Cork woman makes history as first female Vice-Admiral at the oldest sailing club in the world

The Royal Cork Yacht Club in Crosshaven has its first ever female Vice Admiral, in Annemarie Fegan, writes COLETTE SHERIDAN
Cork woman makes history as first female Vice-Admiral at the oldest sailing club in the world

Annamarie Fegan. Picture: Bob Bateman

FOR the first time in its 302 year old history, the Royal Cork Yacht Club (RCYC) has a woman in the role of vice-admiral.

Annamarie Fegan, 56, will ultimately become the admiral of the club, having risen the ranks of the committee since joining the club around 25 years ago. She says it was “very brave” of the admiral, Kieran O’Connell (who at 44 is the youngest ever holder of that position) to appoint her.

Crosshaven-based Annamarie is a co-creational psychotherapist who is currently working towards a masters in the psychotherapy of relationship mentoring.

A busy woman, she is married to Denis Murphy and has two daughters, Molly, 21, and Mia, 20, who are great sailors.

“We did the Fastnet race this year and also on the Grand Soleil, we won the Dun Laoghaire Dingle race in the summer. The crew includes myself, my husband and the two girls. They drive the boat.”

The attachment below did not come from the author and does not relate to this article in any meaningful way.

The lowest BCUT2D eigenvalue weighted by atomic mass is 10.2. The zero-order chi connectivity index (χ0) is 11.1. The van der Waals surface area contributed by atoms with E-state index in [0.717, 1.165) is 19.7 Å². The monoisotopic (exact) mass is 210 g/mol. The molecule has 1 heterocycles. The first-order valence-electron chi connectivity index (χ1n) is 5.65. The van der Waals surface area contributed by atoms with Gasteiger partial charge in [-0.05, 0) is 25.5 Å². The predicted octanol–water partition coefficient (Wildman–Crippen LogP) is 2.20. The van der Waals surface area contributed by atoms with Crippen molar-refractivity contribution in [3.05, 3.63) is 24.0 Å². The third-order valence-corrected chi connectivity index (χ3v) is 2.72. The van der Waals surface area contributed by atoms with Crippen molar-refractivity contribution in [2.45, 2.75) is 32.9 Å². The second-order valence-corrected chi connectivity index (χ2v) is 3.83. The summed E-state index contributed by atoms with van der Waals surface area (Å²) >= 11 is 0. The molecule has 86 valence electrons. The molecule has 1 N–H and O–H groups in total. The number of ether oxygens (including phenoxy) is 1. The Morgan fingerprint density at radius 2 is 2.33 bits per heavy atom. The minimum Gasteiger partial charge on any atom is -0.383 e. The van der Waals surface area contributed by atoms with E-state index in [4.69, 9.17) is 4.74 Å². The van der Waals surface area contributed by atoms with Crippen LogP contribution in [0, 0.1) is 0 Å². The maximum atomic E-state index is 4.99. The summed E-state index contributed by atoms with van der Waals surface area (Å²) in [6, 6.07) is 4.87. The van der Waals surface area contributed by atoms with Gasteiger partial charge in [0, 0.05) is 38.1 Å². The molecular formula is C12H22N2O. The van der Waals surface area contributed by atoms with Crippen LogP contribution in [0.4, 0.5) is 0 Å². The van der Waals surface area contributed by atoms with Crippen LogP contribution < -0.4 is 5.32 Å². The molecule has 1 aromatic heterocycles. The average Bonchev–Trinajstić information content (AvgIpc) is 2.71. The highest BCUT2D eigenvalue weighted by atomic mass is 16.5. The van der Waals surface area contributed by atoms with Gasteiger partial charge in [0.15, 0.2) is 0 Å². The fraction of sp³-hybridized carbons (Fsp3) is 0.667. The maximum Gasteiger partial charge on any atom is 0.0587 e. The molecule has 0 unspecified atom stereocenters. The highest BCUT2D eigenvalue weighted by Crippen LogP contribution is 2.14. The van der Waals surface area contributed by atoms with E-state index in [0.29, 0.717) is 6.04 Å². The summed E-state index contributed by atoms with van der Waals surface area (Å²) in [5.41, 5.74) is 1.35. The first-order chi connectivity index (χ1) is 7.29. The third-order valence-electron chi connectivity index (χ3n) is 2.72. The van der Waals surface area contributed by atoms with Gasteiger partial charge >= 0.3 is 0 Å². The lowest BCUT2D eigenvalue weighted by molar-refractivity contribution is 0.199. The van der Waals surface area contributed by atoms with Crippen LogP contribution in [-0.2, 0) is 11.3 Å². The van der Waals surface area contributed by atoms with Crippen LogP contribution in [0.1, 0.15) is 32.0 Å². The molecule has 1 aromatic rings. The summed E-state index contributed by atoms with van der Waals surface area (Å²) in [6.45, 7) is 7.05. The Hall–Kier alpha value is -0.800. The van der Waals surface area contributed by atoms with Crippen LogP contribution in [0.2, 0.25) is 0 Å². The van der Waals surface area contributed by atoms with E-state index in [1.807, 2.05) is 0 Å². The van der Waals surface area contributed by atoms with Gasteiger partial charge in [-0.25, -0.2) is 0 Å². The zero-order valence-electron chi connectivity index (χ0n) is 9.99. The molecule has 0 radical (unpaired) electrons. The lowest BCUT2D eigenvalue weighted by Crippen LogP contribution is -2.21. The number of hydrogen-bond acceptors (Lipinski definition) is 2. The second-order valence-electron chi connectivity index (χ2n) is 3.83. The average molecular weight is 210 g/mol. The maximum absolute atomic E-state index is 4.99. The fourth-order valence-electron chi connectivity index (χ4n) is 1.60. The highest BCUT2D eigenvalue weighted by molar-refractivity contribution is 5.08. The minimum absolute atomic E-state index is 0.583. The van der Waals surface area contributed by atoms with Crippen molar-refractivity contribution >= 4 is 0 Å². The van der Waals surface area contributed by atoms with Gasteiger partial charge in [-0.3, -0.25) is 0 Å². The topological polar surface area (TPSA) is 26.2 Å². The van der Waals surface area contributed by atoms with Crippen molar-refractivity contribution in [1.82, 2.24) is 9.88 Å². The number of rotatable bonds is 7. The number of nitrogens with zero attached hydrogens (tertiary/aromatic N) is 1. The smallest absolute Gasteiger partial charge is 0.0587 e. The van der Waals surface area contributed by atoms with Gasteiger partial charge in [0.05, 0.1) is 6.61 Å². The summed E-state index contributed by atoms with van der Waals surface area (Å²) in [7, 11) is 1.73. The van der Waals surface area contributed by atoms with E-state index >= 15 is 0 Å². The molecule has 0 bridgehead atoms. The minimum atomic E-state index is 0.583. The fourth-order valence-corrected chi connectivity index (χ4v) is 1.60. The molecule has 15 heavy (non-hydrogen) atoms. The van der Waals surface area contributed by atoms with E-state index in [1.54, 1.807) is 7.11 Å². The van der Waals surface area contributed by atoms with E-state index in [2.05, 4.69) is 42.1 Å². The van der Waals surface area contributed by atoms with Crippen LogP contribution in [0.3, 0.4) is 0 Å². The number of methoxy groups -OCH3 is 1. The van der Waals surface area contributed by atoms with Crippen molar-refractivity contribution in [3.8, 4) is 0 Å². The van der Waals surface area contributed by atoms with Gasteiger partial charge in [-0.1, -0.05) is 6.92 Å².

Growing up, Annamarie said she would have ‘tinkered with sailing’.

“We never did dinghy courses or anything. My daughters are trained and did a lot of sailing around the country. We have a campaign for this summer. We’re going to do the Round Ireland Race which starts in Wicklow.”

Pyewacket Trophy presentation. Annamarie Fegan Vice Admiral RCYC, Johnathan O'Shaughnessy; Kieran O'Connell Admiral Royal Cork YC. Picture: Robert Bateman.
Pyewacket Trophy presentation. Annamarie Fegan Vice Admiral RCYC, Johnathan O'Shaughnessy; Kieran O'Connell Admiral Royal Cork YC. Picture: Robert Bateman.

Annamarie is also gearing up for Volvo Cork Week in July at which over 300 boats are expected. There will, she says, be great parties for the crews.

The elitist tag with which sailing is often associated is not actually valid, says Annamarie. She points out that not everyone can afford to own a boat but every boat needs a crew of ten.

“If you want to crew on a boat, the RCYC offers crew membership for €350 per annum.

“Being a crew member can be an amazing experience. What we’re trying to do is to get our kids off devices and let them make decisions for themselves. Sailing is like that. You go out on the water and the crew has to make decisions for themselves.”

There is the option of not joining the RCYC but instead paying €100.

“For that, your kids can sail for four weeks. We have 20 club boats that people can try out. There are pathways into the club for younger people through our Junior Sailing Academy. We also have an adult sailing programme.”

How does Annamarie feel about being in line to be the first female admiral of the club?

“I’m standing on the shoulders of lots of women who didn’t have the same opportunities. There’s a huge surge of support for me from both male and females.”

A great role model for her daughters, Annamarie recalls one of them getting into the car in a bit of ‘temper’.